Critical Horizons 13 (3):351 - 376 (2012)

Abstract
Heidegger’s discussion about the rise of the arbitrary power of “machination” in his late 1930s writings does not just echo his well-known later thinking on technology, but also affords a profound insight to the ontological mechanism of oblivion behind the history of Western thinking of being. The paper shows how this rise of the coercive power of ordering signifies an emergence of historically and spatially significant moment of completion: outgrowth of the early Greek notions of tekhne and phusis in terms of globally expanding systems of calculative orderings. The paper thus aims to show how the condition of machination marks a fundamental implementation of the hidden consummation of the mechanism of oblivion now being re-adopted into the operational clarity of calculative rationality. It is argued that the rise of machination became possible through the historical process of replacing the early Greek disposition of existence, the wonder, with calculative rationality of ordering.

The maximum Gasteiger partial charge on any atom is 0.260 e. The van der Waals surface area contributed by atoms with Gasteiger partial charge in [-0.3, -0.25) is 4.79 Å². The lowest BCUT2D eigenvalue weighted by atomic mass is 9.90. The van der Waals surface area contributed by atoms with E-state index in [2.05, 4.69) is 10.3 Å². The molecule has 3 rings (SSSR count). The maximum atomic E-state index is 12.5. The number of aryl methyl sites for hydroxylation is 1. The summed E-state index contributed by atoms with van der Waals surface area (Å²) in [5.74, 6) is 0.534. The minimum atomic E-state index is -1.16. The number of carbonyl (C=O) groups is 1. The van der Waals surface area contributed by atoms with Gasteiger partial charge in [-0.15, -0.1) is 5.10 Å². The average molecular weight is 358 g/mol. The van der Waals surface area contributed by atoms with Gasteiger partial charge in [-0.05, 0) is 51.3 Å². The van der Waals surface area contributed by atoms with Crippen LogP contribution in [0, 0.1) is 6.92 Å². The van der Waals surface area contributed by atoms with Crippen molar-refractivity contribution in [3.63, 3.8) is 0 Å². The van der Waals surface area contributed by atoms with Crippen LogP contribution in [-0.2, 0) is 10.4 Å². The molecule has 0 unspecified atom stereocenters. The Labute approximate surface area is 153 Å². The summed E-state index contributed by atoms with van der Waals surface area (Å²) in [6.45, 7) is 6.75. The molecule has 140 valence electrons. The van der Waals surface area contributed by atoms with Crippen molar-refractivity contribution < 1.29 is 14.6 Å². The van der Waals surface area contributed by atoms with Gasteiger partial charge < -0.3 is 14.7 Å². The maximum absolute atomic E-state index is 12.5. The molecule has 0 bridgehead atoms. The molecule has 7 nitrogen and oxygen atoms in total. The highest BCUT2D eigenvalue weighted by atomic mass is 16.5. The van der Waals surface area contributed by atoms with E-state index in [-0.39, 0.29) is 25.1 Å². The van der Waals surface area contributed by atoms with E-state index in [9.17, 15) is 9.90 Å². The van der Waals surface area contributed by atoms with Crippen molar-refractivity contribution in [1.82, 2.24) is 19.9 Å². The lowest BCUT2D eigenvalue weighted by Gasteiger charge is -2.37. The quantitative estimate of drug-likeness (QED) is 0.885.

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DOI 10.1558/crit.v13i3.351
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References found in this work BETA

Theaetetus. Plato - 1890 - Clarendon Press.
Identity and Difference.Martin Heidegger - 1969 - New York: Harper & Row.

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Citations of this work BETA

Everything is Under Control: Buber’s Critique of Heidegger’s Magic.Daniel Herskowitz - 2019 - International Journal for Philosophy of Religion 86 (2):111-130.

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